Palestinian Christians under Israeli occupation speak out
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Its decision to trap the minority group in Gaza this Christmas is a prelude to a seemingly contradictory plan to sap the people of the will to stay and struggle for what is theirs.
Gaza's minuscule community of Christians will spend this Christmas feeling even more under siege than normal. The Israeli military authorities have denied the vast majority of the enclave's 1,100 Christians a permit to exit the Palestinian territory for the holiday season.
Unlike previous years, none will be allowed to join relatives in Bethlehem, Jerusalem or Nazareth, or visit their holy places in the West Bank and Israeli cities. Alongside the enclave's nearly two million Muslims, they will be forced to celebrate Christmas in what is dubbed by locals as "the world's largest open-air prison."
Israel has issued 100 permits for travel abroad, via Jordan, but even those are mostly useless because only one or two members of each family have been approved. No parent is likely to choose to enjoy Christmas away from their children.
As ever, Israeli authorities have justified their decision on security grounds. But no one really believes this tiny, vulnerable minority poses any kind of threat to their giant military and intelligence-gathering machine.
For decades Israel has pointed to the steady decline of the Palestinian Christian community as proof of a supposed clash of civilizations in which it is on the right side. The gradual exodus of Christians, it argues, is evidence of the oppression they suffer at the hands of the Palestinians' Muslim majority. Claiming to represent Judeo-Christian values, it supposedly stands as their sole protector.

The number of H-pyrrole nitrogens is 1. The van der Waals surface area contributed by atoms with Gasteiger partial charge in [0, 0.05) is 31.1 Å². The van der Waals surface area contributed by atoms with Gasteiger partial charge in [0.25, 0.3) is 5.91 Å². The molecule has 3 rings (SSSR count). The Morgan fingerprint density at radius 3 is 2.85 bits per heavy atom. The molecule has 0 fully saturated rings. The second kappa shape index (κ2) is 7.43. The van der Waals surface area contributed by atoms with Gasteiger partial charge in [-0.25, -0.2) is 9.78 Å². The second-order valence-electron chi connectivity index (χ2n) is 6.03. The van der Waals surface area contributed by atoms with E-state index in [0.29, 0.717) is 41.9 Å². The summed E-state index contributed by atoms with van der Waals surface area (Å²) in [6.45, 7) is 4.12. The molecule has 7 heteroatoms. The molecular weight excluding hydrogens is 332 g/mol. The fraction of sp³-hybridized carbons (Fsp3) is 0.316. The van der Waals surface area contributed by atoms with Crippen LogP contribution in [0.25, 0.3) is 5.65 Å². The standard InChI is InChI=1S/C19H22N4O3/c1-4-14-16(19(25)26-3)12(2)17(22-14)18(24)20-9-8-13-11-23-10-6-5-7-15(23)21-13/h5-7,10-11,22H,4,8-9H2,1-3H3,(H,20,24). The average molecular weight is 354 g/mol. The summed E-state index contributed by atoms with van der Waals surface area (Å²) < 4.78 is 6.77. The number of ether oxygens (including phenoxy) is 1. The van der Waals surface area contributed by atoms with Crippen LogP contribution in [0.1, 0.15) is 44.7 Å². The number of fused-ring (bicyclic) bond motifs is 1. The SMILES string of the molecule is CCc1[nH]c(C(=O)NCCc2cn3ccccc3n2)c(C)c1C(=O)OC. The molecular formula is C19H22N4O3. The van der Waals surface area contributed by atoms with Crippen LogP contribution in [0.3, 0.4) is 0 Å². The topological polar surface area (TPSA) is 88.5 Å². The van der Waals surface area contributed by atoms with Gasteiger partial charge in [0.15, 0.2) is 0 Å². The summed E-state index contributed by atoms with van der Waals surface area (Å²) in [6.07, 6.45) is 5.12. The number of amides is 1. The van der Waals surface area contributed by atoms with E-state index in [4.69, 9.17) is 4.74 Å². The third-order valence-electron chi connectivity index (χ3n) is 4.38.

In fact, the fall in Palestinian Christian numbers relates chiefly to other factors.
A lower fertility rate than Muslims means Christians have been shrinking as a proportion of the overall population. More significantly, however, Christians have been fleeing oppression not by Muslims, but by Israel.
That began with the country's creation in 1948 and the events Palestinians call their Nakba, or Catastrophe. Christians, who lived historically in Palestine's main cities, were among the first targets of the new Israeli army's ethnic cleansing operations.
Since then, those in the West Bank, Jerusalem and Gaza have sought to escape from decades of occupation, while those belonging to a Palestinian minority living as citizens in Israel have tried to break free from the institutionalized discrimination they face in a self-declared Jewish state.
Christians have enjoyed greater success than Muslims in bolting the region because of their historic connections to international churches. The legacy of missionary activity church-founded schools and hospitals in the region have offered a gateway to the West and a new life.
The current treatment of Gaza's Christians hints at the lie in Israel's claim that it protects Christians. It has denied them permits for two reasons unrelated to security.
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